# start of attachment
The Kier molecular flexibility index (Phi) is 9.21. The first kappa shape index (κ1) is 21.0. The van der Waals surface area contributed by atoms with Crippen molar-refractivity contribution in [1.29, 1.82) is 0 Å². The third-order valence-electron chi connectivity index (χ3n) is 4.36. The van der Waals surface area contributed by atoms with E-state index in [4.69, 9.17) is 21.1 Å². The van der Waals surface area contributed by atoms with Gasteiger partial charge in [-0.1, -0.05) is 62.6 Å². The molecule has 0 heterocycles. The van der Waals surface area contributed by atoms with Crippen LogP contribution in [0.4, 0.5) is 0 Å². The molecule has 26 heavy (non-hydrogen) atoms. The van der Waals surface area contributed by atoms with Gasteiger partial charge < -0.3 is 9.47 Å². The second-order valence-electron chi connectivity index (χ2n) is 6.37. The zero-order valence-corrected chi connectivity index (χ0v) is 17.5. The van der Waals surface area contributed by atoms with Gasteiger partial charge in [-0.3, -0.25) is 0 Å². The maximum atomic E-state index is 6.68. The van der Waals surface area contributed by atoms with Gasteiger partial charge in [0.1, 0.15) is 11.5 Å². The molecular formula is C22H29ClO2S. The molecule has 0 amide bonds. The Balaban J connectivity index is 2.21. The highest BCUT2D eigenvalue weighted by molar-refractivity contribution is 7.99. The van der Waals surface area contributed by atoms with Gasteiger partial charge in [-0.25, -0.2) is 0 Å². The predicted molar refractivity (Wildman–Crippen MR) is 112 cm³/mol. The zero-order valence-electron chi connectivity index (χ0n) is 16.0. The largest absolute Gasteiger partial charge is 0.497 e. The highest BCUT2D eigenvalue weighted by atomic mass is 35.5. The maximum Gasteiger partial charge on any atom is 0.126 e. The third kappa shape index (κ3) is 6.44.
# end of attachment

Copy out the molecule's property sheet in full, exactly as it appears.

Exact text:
The Kier molecular flexibility index (Phi) is 9.21. The first kappa shape index (κ1) is 21.0. The van der Waals surface area contributed by atoms with Crippen molar-refractivity contribution in [1.29, 1.82) is 0 Å². The third-order valence-electron chi connectivity index (χ3n) is 4.36. The van der Waals surface area contributed by atoms with E-state index in [4.69, 9.17) is 21.1 Å². The van der Waals surface area contributed by atoms with Gasteiger partial charge in [-0.1, -0.05) is 62.6 Å². The molecule has 0 heterocycles. The van der Waals surface area contributed by atoms with Crippen LogP contribution in [0.4, 0.5) is 0 Å². The molecule has 26 heavy (non-hydrogen) atoms. The van der Waals surface area contributed by atoms with Gasteiger partial charge < -0.3 is 9.47 Å². The second-order valence-electron chi connectivity index (χ2n) is 6.37. The zero-order valence-corrected chi connectivity index (χ0v) is 17.5. The van der Waals surface area contributed by atoms with Gasteiger partial charge in [-0.3, -0.25) is 0 Å². The maximum atomic E-state index is 6.68. The van der Waals surface area contributed by atoms with Gasteiger partial charge in [0.1, 0.15) is 11.5 Å². The molecular formula is C22H29ClO2S. The molecule has 0 amide bonds. The Balaban J connectivity index is 2.21. The highest BCUT2D eigenvalue weighted by molar-refractivity contribution is 7.99. The van der Waals surface area contributed by atoms with Gasteiger partial charge in [-0.25, -0.2) is 0 Å². The predicted molar refractivity (Wildman–Crippen MR) is 112 cm³/mol. The zero-order valence-electron chi connectivity index (χ0n) is 16.0. The largest absolute Gasteiger partial charge is 0.497 e. The highest BCUT2D eigenvalue weighted by atomic mass is 35.5. The maximum Gasteiger partial charge on any atom is 0.126 e. The third kappa shape index (κ3) is 6.44.